US20090155007A1 - Abrasive coated bit - Google Patents

Abrasive coated bit Download PDF

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Publication number
US20090155007A1
US20090155007A1 US12/002,436 US243607A US2009155007A1 US 20090155007 A1 US20090155007 A1 US 20090155007A1 US 243607 A US243607 A US 243607A US 2009155007 A1 US2009155007 A1 US 2009155007A1
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US
United States
Prior art keywords
accessory
plurality
abrasive particles
rotary tool
bit
Prior art date
Legal status (The legal status is an assumption and is not a legal conclusion. Google has not performed a legal analysis and makes no representation as to the accuracy of the status listed.)
Abandoned
Application number
US12/002,436
Inventor
Jie Liu
Current Assignee (The listed assignees may be inaccurate. Google has not performed a legal analysis and makes no representation or warranty as to the accuracy of the list.)
Robert Bosch GmbH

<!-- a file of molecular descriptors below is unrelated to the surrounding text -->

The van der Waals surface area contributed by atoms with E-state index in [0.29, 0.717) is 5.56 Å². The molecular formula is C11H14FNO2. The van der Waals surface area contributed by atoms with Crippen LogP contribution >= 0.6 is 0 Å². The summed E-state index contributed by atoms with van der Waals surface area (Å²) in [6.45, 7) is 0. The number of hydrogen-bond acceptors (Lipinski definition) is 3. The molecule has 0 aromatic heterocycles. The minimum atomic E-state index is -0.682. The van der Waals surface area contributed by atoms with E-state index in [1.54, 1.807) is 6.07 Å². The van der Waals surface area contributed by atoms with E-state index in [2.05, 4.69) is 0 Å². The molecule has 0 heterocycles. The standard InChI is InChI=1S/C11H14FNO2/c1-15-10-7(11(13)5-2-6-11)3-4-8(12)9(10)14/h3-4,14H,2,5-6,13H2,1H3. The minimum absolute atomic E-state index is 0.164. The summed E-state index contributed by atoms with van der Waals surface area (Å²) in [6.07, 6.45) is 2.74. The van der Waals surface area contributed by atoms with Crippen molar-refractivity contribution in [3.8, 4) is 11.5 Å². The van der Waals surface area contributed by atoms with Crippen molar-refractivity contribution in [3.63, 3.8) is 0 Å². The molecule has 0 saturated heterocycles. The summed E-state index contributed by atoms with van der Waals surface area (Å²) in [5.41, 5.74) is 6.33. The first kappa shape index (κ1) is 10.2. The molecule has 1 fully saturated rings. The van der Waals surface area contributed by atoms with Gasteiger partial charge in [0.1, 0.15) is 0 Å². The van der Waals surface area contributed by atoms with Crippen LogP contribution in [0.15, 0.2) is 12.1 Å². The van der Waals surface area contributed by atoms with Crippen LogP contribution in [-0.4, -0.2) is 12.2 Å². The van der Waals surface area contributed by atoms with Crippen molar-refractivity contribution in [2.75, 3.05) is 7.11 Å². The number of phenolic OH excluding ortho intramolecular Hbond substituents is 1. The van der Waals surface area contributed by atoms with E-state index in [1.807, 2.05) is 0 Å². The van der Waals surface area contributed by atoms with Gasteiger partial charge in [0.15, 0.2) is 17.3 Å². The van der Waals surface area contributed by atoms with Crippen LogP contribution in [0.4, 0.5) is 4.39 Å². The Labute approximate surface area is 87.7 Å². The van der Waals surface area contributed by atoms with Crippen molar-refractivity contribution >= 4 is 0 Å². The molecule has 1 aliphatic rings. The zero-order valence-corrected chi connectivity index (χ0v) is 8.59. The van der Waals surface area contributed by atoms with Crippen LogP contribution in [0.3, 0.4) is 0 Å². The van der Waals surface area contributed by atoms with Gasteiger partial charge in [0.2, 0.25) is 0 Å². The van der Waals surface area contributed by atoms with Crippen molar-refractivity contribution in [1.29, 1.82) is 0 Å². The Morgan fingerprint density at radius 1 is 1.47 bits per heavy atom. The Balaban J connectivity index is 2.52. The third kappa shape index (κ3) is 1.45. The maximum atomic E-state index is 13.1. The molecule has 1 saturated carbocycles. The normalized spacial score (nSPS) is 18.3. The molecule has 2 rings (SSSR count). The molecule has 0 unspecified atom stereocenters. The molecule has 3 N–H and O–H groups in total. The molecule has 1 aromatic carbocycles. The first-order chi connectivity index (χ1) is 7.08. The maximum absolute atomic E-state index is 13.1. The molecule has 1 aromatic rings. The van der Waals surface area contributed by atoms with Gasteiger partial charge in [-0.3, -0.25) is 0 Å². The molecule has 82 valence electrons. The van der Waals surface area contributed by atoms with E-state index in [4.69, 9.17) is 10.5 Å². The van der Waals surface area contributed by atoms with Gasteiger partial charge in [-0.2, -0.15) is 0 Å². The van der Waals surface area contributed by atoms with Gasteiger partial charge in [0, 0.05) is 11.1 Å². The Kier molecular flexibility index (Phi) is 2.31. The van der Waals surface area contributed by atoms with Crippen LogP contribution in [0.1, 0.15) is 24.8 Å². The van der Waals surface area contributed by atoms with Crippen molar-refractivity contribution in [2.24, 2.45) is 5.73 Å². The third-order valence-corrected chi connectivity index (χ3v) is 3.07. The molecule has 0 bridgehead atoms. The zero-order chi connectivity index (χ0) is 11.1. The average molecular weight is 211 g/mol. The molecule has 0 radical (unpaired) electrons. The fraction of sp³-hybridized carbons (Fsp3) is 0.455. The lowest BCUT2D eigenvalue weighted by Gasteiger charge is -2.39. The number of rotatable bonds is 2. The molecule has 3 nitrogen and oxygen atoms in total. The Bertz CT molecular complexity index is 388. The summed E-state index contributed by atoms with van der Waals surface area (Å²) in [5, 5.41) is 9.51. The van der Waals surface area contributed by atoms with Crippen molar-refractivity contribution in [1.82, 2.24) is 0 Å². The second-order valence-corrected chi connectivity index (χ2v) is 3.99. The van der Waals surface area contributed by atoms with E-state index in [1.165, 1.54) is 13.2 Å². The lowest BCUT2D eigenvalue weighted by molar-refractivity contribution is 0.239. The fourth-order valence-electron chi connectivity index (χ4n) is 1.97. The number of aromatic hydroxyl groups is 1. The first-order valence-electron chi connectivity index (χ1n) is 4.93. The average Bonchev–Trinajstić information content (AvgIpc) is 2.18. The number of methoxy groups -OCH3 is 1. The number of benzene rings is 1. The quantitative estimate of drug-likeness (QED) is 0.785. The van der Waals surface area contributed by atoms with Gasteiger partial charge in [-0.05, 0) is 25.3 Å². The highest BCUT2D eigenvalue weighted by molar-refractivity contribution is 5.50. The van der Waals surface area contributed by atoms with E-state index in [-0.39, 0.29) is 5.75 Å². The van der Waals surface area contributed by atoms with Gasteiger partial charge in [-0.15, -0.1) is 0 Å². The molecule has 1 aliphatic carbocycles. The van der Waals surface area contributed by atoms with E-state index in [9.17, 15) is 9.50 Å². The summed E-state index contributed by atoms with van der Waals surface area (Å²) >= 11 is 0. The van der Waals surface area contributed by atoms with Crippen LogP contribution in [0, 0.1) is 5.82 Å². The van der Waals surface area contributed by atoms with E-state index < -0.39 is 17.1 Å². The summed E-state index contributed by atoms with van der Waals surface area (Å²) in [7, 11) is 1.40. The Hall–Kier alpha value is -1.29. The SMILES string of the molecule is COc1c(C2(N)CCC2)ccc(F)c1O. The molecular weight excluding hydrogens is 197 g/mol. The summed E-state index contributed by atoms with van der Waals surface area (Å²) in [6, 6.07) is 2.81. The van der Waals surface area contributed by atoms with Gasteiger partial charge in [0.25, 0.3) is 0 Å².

Credo Technology Corp
Original Assignee
Robert Bosch GmbH
Credo Technology Corp
Priority date (The priority date is an assumption and is not a legal conclusion. Google has not performed a legal analysis and makes no representation as to the accuracy of the date listed.)
Filing date
Publication date
Application filed by Robert Bosch GmbH, Credo Technology Corp filed Critical Robert Bosch GmbH
Priority to US12/002,436 priority Critical patent/US20090155007A1/en
Assigned to ROBERT BOSCH GMBH, CREDO TECHNOLOGY CORPORATION reassignment ROBERT BOSCH GMBH ASSIGNMENT OF ASSIGNORS INTEREST (SEE DOCUMENT FOR DETAILS). Assignors: LIU, JIE
Publication of US20090155007A1 publication Critical patent/US20090155007A1/en
Application status is Abandoned legal-status Critical

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Classifications

    • BPERFORMING OPERATIONS; TRANSPORTING
    • B24GRINDING; POLISHING
    • B24DTOOLS FOR GRINDING, BUFFING, OR SHARPENING
    • B24D3/00Physical features of abrasive bodies, or sheets, e.g. abrasive surfaces of special nature; Abrasive bodies or sheets characterised by their constituents
    • B24D3/02Physical features of abrasive bodies, or sheets, e.g. abrasive surfaces of special nature; Abrasive bodies or sheets characterised by their constituents the constituent being used as bonding agent
    • B24D3/04Physical features of abrasive bodies, or sheets, e.g. abrasive surfaces of special nature; Abrasive bodies or sheets characterised by their constituents the constituent being used as bonding agent and being essentially inorganic